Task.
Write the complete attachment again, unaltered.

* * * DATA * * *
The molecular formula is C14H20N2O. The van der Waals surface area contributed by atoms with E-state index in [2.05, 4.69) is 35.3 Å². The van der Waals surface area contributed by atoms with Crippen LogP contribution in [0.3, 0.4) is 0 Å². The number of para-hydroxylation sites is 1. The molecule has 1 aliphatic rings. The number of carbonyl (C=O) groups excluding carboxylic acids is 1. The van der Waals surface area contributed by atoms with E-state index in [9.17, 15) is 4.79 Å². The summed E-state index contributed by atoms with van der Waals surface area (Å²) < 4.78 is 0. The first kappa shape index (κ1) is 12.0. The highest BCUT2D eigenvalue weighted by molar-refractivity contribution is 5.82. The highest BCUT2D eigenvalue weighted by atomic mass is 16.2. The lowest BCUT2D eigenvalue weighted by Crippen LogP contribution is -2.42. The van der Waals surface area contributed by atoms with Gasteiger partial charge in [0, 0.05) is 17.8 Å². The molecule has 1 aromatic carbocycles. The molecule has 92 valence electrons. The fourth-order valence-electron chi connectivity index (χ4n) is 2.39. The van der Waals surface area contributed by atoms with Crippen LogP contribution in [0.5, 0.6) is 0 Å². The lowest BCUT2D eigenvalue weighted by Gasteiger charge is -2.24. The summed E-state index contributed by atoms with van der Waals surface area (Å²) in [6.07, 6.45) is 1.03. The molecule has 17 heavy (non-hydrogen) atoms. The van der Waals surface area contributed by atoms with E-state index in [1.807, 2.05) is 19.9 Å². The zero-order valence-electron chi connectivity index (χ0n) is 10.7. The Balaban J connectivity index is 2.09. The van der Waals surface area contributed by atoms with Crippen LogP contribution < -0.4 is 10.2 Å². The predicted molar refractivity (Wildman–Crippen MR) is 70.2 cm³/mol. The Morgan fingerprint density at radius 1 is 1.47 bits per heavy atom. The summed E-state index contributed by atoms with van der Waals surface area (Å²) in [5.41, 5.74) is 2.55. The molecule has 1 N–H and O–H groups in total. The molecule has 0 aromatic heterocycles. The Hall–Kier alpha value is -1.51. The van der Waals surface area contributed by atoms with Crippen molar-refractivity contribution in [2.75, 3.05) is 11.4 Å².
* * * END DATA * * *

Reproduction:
The molecular formula is C14H20N2O. The van der Waals surface area contributed by atoms with E-state index in [2.05, 4.69) is 35.3 Å². The van der Waals surface area contributed by atoms with Crippen LogP contribution in [0.3, 0.4) is 0 Å². The number of para-hydroxylation sites is 1. The molecule has 1 aliphatic rings. The number of carbonyl (C=O) groups excluding carboxylic acids is 1. The van der Waals surface area contributed by atoms with E-state index in [9.17, 15) is 4.79 Å². The summed E-state index contributed by atoms with van der Waals surface area (Å²) < 4.78 is 0. The first kappa shape index (κ1) is 12.0. The highest BCUT2D eigenvalue weighted by molar-refractivity contribution is 5.82. The highest BCUT2D eigenvalue weighted by atomic mass is 16.2. The lowest BCUT2D eigenvalue weighted by Crippen LogP contribution is -2.42. The van der Waals surface area contributed by atoms with Gasteiger partial charge in [0, 0.05) is 17.8 Å². The molecule has 1 aromatic carbocycles. The molecule has 92 valence electrons. The fourth-order valence-electron chi connectivity index (χ4n) is 2.39. The van der Waals surface area contributed by atoms with Crippen LogP contribution in [0.5, 0.6) is 0 Å². The lowest BCUT2D eigenvalue weighted by Gasteiger charge is -2.24. The summed E-state index contributed by atoms with van der Waals surface area (Å²) in [6.07, 6.45) is 1.03. The molecule has 17 heavy (non-hydrogen) atoms. The van der Waals surface area contributed by atoms with E-state index in [1.807, 2.05) is 19.9 Å². The zero-order valence-electron chi connectivity index (χ0n) is 10.7. The Balaban J connectivity index is 2.09. The van der Waals surface area contributed by atoms with Crippen LogP contribution < -0.4 is 10.2 Å². The predicted molar refractivity (Wildman–Crippen MR) is 70.2 cm³/mol. The Morgan fingerprint density at radius 1 is 1.47 bits per heavy atom. The summed E-state index contributed by atoms with van der Waals surface area (Å²) in [5.41, 5.74) is 2.55. The molecule has 1 N–H and O–H groups in total. The molecule has 0 aromatic heterocycles. The Hall–Kier alpha value is -1.51. The van der Waals surface area contributed by atoms with Crippen molar-refractivity contribution in [2.75, 3.05) is 11.4 Å².